A retrospective analysis of the NCDR LAAO registry sheds light on the rate of utilization of preprocedure computed tomography (CT)/magnetic resonance imaging (MRI) in left atrial appendage occlusion (LAAO) procedures. The findings reveal a concerning underutilization of preprocedure imaging, with only one in five procedures incorporating this crucial step.

Patients who underwent preprocedural anatomic assessment of the left atrial appendage (LAA) experienced slightly better device and procedural success rates compared to those who did not undergo preprocedure imaging. Preprocedure imaging offers the advantage of understanding LAA anatomy, ruling out thrombus, and enabling the identification of cases that are unsuitable for closure. The study highlights the importance of integrating preprocedure imaging to optimize outcomes.

While preprocedure imaging has demonstrated associations with improved success rates, it comes with limitations and considerations. The study notes increased utilization and contrast exposure as potential drawbacks. However, it emphasizes that preprocedure imaging did not significantly impact major adverse events (MAE), highlighting the importance of assessing the net clinical benefit and cost-effectiveness of this imaging modality.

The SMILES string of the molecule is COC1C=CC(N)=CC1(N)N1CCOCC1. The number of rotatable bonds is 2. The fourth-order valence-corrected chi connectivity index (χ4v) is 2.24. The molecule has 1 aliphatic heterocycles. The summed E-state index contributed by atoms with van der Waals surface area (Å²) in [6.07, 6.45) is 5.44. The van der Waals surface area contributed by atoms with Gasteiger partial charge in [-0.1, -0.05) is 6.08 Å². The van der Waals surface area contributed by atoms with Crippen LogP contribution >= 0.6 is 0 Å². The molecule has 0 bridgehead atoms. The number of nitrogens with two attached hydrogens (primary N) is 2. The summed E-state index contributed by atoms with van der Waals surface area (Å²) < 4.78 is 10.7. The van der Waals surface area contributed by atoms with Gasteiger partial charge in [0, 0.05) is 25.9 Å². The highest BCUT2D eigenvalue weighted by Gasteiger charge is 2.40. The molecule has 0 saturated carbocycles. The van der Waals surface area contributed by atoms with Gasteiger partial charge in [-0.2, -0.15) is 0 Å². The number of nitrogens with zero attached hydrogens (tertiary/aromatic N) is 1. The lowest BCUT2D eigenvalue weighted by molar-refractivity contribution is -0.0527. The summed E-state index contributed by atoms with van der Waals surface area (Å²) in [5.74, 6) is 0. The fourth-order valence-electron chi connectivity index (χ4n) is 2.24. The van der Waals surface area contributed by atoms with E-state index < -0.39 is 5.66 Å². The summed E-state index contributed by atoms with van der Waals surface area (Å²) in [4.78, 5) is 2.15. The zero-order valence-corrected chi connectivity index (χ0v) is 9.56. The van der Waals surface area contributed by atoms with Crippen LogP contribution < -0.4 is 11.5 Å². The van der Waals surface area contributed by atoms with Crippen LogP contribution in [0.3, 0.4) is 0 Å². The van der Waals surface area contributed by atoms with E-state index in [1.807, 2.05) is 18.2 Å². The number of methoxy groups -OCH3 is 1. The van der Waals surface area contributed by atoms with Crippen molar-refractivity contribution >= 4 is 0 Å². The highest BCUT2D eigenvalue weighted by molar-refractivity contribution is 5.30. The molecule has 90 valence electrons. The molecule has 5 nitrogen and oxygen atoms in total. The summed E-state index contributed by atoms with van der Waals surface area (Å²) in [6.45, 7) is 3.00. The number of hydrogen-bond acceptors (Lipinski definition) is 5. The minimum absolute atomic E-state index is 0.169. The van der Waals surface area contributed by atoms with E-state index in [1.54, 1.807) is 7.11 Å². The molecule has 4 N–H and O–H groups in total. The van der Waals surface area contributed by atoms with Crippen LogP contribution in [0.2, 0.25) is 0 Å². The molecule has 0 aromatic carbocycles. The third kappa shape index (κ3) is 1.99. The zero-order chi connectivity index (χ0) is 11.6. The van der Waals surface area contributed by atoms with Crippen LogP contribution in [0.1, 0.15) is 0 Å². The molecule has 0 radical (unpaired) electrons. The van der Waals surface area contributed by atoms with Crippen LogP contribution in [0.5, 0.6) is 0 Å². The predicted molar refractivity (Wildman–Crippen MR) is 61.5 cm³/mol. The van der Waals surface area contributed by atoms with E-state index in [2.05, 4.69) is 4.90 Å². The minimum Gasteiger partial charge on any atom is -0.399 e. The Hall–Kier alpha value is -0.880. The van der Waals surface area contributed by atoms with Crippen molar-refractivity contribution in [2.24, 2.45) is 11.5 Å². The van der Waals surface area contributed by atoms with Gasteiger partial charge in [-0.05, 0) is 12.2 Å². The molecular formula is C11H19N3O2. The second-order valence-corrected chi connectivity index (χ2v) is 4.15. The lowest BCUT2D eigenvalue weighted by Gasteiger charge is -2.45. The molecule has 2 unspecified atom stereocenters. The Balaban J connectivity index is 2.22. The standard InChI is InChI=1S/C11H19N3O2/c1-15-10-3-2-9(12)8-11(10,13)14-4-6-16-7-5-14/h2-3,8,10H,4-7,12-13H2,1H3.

The Way Forward: Implications for Clinical Practice and Research

The retrospective analysis underscores the need for further research to evaluate the cost-effectiveness and net clinical benefit of preprocedure imaging prior to LAAO. Randomized, controlled studies are warranted to assess the long-term impact of preprocedure imaging on patient outcomes, healthcare resource utilization, and the overall safety and efficacy of LAAO procedures. These investigations will provide valuable insights for guiding clinical practice and optimizing patient care.

By integrating preprocedure imaging into LAAO procedures, clinicians gain valuable insights into appendage anatomy and can identify potential obstacles that may arise during the procedure. This information empowers informed decision-making, allowing for the customization of interventions and the selection of patients who are most likely to benefit from LAAO. The study emphasizes the importance of considering preprocedure imaging as an essential component of comprehensive LAAO strategies.

The findings from this retrospective analysis provide a foundation for ongoing collaboration between clinicians, researchers, and industry experts. By leveraging the insights gained from preprocedure imaging, innovative approaches can be developed to optimize the safety and success of LAAO procedures. Continued exploration and refinement of imaging techniques and protocols will drive advancements in the field and ultimately improve patient outcomes.